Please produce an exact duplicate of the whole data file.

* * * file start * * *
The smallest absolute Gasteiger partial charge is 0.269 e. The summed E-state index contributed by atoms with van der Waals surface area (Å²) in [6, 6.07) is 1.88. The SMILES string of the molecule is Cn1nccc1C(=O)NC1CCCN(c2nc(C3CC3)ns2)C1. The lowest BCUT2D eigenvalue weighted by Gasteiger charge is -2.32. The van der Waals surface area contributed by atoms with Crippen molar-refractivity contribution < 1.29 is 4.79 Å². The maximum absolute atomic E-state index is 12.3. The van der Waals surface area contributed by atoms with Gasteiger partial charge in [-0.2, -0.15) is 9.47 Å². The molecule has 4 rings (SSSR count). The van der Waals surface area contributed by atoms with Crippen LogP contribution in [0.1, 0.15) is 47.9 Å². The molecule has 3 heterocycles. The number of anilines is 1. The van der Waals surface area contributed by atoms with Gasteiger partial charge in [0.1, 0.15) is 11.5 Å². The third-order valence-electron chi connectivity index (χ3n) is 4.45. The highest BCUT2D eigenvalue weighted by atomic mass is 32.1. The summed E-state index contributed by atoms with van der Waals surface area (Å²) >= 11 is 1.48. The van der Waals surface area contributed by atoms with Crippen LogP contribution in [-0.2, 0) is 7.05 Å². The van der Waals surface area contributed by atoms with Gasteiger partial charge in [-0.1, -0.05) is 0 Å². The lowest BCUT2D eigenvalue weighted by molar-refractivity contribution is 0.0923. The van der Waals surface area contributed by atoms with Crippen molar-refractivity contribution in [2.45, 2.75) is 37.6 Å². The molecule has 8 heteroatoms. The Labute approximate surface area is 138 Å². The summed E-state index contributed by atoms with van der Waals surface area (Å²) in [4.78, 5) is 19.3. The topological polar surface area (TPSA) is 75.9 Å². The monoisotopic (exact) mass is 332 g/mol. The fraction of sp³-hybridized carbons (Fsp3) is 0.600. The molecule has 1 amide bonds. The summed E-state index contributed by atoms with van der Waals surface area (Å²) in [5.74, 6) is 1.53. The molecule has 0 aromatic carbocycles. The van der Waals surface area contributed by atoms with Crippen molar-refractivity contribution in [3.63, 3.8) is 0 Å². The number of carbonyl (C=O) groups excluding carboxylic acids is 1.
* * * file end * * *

The smallest absolute Gasteiger partial charge is 0.269 e. The summed E-state index contributed by atoms with van der Waals surface area (Å²) in [6, 6.07) is 1.88. The SMILES string of the molecule is Cn1nccc1C(=O)NC1CCCN(c2nc(C3CC3)ns2)C1. The lowest BCUT2D eigenvalue weighted by Gasteiger charge is -2.32. The van der Waals surface area contributed by atoms with Crippen molar-refractivity contribution < 1.29 is 4.79 Å². The maximum absolute atomic E-state index is 12.3. The van der Waals surface area contributed by atoms with Gasteiger partial charge in [-0.2, -0.15) is 9.47 Å². The molecule has 4 rings (SSSR count). The van der Waals surface area contributed by atoms with Crippen LogP contribution in [0.1, 0.15) is 47.9 Å². The molecule has 3 heterocycles. The number of anilines is 1. The van der Waals surface area contributed by atoms with Gasteiger partial charge in [0.1, 0.15) is 11.5 Å². The third-order valence-electron chi connectivity index (χ3n) is 4.45. The highest BCUT2D eigenvalue weighted by atomic mass is 32.1. The summed E-state index contributed by atoms with van der Waals surface area (Å²) >= 11 is 1.48. The van der Waals surface area contributed by atoms with Crippen LogP contribution in [-0.2, 0) is 7.05 Å². The van der Waals surface area contributed by atoms with Gasteiger partial charge in [-0.1, -0.05) is 0 Å². The lowest BCUT2D eigenvalue weighted by molar-refractivity contribution is 0.0923. The van der Waals surface area contributed by atoms with Crippen molar-refractivity contribution in [2.45, 2.75) is 37.6 Å². The molecule has 8 heteroatoms. The Labute approximate surface area is 138 Å². The summed E-state index contributed by atoms with van der Waals surface area (Å²) in [4.78, 5) is 19.3. The topological polar surface area (TPSA) is 75.9 Å². The monoisotopic (exact) mass is 332 g/mol. The fraction of sp³-hybridized carbons (Fsp3) is 0.600. The molecule has 1 amide bonds. The summed E-state index contributed by atoms with van der Waals surface area (Å²) in [5.74, 6) is 1.53. The molecule has 0 aromatic carbocycles. The van der Waals surface area contributed by atoms with Crippen molar-refractivity contribution in [3.63, 3.8) is 0 Å². The number of carbonyl (C=O) groups excluding carboxylic acids is 1.